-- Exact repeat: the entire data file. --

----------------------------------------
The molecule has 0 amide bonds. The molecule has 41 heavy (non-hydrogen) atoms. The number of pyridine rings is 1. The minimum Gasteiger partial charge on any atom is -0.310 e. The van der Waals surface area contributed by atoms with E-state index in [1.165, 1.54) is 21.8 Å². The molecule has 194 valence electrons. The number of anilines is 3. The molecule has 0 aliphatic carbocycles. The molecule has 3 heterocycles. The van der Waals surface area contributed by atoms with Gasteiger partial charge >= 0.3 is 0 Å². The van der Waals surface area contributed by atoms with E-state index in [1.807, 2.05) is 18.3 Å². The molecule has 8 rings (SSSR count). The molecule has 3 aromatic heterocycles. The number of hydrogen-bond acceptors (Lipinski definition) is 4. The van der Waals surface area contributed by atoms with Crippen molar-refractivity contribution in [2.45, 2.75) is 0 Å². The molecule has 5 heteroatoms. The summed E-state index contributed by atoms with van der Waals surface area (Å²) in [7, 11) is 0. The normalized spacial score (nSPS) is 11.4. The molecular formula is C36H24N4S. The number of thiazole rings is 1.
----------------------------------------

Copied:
The molecule has 0 amide bonds. The molecule has 41 heavy (non-hydrogen) atoms. The number of pyridine rings is 1. The minimum Gasteiger partial charge on any atom is -0.310 e. The van der Waals surface area contributed by atoms with E-state index in [1.165, 1.54) is 21.8 Å². The molecule has 194 valence electrons. The number of anilines is 3. The molecule has 0 aliphatic carbocycles. The molecule has 3 heterocycles. The van der Waals surface area contributed by atoms with Gasteiger partial charge >= 0.3 is 0 Å². The van der Waals surface area contributed by atoms with E-state index in [1.807, 2.05) is 18.3 Å². The molecule has 8 rings (SSSR count). The molecule has 3 aromatic heterocycles. The number of hydrogen-bond acceptors (Lipinski definition) is 4. The van der Waals surface area contributed by atoms with Crippen molar-refractivity contribution in [2.45, 2.75) is 0 Å². The molecule has 5 heteroatoms. The summed E-state index contributed by atoms with van der Waals surface area (Å²) in [7, 11) is 0. The normalized spacial score (nSPS) is 11.4. The molecular formula is C36H24N4S. The number of thiazole rings is 1.